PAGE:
Old Man Gloom – Seminar III: Zozobra

Old Man Gloom, also known in full as the O.M.G. Institute for the Advancement of Alien Simian Technology and Human De-Evolution Studies (or O.M.G. for short), are a band, but a very thematically-specific band. As you can probably tell from their full title, the O.M.G. Institute is aesthetically very heavy on simians, ie. apes and monkeys. The music itself could be divorced from this, but their sound is part complex part primitive, suggesting the aforementioned hybridisation of man and simian. Also, they just flat out kick ass.

Featuring members of illustrious bands such as Isis, Doomriders, Cave-In and others, Old Man Gloom are what some would label a supergroup. In actuality though, they are a rather different beast than those pedigrees might suggest. They inhabit a strange world where the heavy metal of Black Sabbath collides with modern post-hardcore. Except that post-hardcore generally turns me right off. It’s part sludge, part doom, part hardcore, part noise, part ambient… Well it’s really just a big awesome sounding mess of a band.

This particular record is Seminar III, their third (who’d have thought) album, containing just one track. While that might sound like pretty crappy value for money, it just so happens this one track is one of the finest pieces of modern heavy music in existence. Zozobra is an epic just shy of thirty minutes in length, that more than satisfies its ambitious parameters. Opening on a slow barely audible drone, a quiet guitar drops in and repeats a simple riff repeatedly. This is eventually joined by oddly appropriate voice samples that apparently hail from a crap live-action Disney movie from the 70s called The Black Hole.

Structurally the track is made up of several simple sections, each consisting of simple repeating riffs. It follows the usual post-rock dynamic of soft->loud->soft->loud, but throws in a few mind-bending twists to keep things interesting. At the two main transitions between the two dynamics, the voice samples are used to provide an escalation in mood. When a disembodied voice utters the warning “Why not? When you can see giant suns sucked in, disappear without a trace…” it’s somehow the only thing that could possibly set you up for the slow pounding awesomeness that follows.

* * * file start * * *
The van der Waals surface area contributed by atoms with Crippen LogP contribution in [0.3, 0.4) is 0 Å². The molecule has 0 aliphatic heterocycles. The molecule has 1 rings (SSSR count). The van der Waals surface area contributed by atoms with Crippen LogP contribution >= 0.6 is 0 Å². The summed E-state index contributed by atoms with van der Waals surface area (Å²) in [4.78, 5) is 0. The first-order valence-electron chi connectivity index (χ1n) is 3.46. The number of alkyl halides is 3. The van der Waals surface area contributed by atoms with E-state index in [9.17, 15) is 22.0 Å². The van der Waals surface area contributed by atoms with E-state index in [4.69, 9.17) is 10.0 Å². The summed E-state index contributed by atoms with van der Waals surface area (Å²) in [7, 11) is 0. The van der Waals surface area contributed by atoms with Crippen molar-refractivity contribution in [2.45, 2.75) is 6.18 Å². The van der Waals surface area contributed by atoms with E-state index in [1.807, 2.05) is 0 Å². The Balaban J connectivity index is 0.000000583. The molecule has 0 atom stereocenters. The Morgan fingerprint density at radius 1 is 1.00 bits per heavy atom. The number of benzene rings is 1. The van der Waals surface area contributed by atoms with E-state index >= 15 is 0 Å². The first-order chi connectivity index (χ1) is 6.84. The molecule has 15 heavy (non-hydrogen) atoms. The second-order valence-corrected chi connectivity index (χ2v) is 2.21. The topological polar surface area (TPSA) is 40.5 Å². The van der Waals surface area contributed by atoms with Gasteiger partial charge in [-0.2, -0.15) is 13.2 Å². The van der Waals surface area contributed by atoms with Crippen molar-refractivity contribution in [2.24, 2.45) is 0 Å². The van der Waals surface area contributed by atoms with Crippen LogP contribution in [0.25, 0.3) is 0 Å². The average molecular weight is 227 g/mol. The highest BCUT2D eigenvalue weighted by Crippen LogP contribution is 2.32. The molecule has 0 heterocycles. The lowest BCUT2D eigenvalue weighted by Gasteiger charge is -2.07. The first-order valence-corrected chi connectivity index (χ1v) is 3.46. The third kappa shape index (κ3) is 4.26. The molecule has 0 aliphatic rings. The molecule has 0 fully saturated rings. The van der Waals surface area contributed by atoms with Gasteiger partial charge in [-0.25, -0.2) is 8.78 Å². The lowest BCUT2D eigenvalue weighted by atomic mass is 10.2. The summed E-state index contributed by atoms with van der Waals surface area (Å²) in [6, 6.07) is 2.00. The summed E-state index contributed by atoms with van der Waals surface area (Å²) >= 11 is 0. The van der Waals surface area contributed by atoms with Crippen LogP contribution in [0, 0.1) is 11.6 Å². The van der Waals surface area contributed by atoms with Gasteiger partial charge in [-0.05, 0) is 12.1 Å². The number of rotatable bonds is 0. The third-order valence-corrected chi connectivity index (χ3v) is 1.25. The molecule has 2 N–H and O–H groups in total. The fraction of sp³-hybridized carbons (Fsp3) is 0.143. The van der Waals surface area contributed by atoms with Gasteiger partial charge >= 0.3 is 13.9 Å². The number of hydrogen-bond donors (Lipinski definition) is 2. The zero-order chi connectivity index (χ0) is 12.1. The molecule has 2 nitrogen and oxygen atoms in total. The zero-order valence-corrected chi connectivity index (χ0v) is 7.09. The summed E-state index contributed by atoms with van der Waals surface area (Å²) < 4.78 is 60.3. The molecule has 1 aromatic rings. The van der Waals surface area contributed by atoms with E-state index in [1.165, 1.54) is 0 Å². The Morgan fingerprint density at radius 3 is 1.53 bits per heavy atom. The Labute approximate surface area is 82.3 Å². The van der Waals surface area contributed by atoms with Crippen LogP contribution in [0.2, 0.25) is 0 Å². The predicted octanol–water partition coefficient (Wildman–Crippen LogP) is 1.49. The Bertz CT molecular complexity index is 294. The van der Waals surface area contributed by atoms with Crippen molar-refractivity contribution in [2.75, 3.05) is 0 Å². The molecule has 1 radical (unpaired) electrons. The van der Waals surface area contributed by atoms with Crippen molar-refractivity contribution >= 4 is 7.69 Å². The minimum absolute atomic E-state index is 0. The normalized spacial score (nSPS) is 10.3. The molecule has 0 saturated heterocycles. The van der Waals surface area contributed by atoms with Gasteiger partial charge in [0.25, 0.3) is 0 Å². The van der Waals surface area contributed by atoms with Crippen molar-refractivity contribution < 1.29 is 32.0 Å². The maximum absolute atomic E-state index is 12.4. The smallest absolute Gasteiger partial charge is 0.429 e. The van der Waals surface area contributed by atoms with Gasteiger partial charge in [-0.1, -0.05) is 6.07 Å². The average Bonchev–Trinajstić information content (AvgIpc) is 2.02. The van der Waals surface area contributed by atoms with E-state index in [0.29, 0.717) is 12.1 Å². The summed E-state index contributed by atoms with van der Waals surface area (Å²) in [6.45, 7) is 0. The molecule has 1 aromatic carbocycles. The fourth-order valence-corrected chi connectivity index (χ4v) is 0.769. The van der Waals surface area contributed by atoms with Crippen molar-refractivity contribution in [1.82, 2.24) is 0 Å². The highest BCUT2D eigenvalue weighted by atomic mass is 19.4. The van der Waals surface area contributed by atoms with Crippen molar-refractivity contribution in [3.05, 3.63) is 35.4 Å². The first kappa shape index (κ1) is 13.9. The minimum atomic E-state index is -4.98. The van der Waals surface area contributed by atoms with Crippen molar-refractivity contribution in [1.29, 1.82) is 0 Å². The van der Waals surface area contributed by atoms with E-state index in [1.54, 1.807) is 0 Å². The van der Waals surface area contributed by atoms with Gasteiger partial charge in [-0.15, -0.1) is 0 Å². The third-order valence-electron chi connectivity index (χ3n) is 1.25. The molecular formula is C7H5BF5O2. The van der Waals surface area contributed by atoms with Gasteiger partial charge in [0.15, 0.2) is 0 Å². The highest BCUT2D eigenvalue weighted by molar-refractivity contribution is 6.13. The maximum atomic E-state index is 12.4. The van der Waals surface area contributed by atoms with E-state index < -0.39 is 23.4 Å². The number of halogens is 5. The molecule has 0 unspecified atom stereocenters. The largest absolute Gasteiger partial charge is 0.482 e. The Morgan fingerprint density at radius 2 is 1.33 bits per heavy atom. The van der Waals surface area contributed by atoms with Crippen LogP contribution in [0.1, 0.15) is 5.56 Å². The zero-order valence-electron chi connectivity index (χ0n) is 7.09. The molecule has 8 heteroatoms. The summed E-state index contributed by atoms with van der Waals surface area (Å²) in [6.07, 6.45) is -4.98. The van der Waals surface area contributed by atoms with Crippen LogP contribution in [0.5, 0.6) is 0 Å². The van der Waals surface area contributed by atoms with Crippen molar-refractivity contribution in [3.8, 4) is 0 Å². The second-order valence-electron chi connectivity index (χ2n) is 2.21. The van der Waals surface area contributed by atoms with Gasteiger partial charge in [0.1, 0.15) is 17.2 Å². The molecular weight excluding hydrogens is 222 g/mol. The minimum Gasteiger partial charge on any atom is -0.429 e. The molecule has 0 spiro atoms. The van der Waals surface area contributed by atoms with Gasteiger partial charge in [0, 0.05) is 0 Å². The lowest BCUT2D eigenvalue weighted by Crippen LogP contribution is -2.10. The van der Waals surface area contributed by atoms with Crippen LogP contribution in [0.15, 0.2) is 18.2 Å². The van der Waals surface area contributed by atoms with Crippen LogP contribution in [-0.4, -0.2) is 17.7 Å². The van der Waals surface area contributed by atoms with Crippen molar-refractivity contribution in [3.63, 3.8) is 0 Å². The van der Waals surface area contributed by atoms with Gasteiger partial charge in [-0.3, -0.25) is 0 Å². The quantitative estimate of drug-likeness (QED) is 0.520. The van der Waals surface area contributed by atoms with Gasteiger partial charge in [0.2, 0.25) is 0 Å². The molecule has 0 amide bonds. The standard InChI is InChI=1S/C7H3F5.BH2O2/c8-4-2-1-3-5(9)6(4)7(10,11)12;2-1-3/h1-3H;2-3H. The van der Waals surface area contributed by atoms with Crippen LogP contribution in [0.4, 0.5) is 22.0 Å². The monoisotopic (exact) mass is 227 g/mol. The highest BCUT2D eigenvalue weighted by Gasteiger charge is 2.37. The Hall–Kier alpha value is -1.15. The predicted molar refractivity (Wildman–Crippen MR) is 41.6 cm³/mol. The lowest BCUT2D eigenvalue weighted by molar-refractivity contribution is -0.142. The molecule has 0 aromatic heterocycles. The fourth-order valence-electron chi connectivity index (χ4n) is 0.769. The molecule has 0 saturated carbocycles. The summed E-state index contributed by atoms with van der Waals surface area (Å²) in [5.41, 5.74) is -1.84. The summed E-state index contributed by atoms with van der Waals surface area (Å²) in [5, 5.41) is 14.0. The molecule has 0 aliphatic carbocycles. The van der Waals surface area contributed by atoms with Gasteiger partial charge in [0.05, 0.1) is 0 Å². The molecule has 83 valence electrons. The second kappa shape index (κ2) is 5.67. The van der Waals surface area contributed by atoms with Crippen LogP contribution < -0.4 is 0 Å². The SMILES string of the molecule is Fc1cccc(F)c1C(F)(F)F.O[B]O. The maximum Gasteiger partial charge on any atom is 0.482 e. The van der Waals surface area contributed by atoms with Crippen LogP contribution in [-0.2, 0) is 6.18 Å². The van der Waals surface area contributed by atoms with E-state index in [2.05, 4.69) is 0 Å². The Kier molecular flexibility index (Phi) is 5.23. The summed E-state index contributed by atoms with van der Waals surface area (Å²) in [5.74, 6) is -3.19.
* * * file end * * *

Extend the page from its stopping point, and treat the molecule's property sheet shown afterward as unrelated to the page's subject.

A particular musical highlight is the passage that opens after the 9:20 mark, consisting of a pulsing guitar married to the drum beat, which itself skips a beat every few cycles implying an odd sense of desperate energy. Each of the riffs are powerful variations on a theme pounded out with unmatched ferocity. Even the two quieter passages (both acting as the calms before storms) follow the same basic rhythm structure and primitive power chords. The track finally dissolves out after 24 minutes into a huge wash of sound as if to cleanse the mind of the preceding mayhem and leaving me utterly satisfied.

Strangely, this album/song despite its lack of variety, despite its length, despite its heavy nature, despite its urgency, despite the screaming and the pounding and the grinding… It has a kind of blissful spaced-out beauty to it that I find very seductive. As a result, Zozobra would make my desert islands discs list if I ever made one.

What it comes down to is this really: Is this the best music I’ve ever heard?

Probably.

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